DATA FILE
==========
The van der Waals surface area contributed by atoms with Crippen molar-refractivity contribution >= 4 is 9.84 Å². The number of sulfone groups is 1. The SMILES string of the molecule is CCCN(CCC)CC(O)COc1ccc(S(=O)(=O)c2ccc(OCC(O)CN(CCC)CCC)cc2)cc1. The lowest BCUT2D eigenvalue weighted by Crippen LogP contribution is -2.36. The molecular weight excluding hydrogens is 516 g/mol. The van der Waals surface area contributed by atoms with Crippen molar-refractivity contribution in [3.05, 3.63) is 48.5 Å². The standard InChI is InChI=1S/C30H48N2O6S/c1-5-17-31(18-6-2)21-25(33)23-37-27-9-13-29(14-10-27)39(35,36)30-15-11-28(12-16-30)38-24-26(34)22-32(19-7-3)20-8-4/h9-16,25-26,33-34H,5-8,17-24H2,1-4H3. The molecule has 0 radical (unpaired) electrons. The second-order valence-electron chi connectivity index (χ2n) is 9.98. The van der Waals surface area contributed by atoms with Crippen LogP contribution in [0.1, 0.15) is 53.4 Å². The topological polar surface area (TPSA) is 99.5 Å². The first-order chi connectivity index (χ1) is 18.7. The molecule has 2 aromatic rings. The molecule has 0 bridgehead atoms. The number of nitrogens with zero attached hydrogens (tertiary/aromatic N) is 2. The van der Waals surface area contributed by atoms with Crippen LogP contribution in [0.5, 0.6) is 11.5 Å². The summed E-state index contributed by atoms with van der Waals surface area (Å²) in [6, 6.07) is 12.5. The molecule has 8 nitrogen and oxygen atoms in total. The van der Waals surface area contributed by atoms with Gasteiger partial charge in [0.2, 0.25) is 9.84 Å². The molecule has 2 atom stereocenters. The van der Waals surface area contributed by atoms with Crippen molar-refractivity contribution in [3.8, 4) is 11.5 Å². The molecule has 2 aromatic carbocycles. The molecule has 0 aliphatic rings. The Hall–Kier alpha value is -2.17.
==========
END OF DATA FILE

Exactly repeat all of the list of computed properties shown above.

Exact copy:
The van der Waals surface area contributed by atoms with Crippen molar-refractivity contribution >= 4 is 9.84 Å². The number of sulfone groups is 1. The SMILES string of the molecule is CCCN(CCC)CC(O)COc1ccc(S(=O)(=O)c2ccc(OCC(O)CN(CCC)CCC)cc2)cc1. The lowest BCUT2D eigenvalue weighted by Crippen LogP contribution is -2.36. The molecular weight excluding hydrogens is 516 g/mol. The van der Waals surface area contributed by atoms with Crippen molar-refractivity contribution in [3.05, 3.63) is 48.5 Å². The standard InChI is InChI=1S/C30H48N2O6S/c1-5-17-31(18-6-2)21-25(33)23-37-27-9-13-29(14-10-27)39(35,36)30-15-11-28(12-16-30)38-24-26(34)22-32(19-7-3)20-8-4/h9-16,25-26,33-34H,5-8,17-24H2,1-4H3. The molecule has 0 radical (unpaired) electrons. The second-order valence-electron chi connectivity index (χ2n) is 9.98. The van der Waals surface area contributed by atoms with Crippen LogP contribution in [0.1, 0.15) is 53.4 Å². The topological polar surface area (TPSA) is 99.5 Å². The first-order chi connectivity index (χ1) is 18.7. The molecule has 2 aromatic rings. The molecule has 0 bridgehead atoms. The number of nitrogens with zero attached hydrogens (tertiary/aromatic N) is 2. The van der Waals surface area contributed by atoms with Crippen LogP contribution in [0.5, 0.6) is 11.5 Å². The summed E-state index contributed by atoms with van der Waals surface area (Å²) in [6, 6.07) is 12.5. The molecule has 8 nitrogen and oxygen atoms in total. The van der Waals surface area contributed by atoms with Gasteiger partial charge in [0.2, 0.25) is 9.84 Å². The molecule has 2 atom stereocenters. The van der Waals surface area contributed by atoms with Crippen molar-refractivity contribution in [3.8, 4) is 11.5 Å². The molecule has 2 aromatic carbocycles. The molecule has 0 aliphatic rings. The Hall–Kier alpha value is -2.17.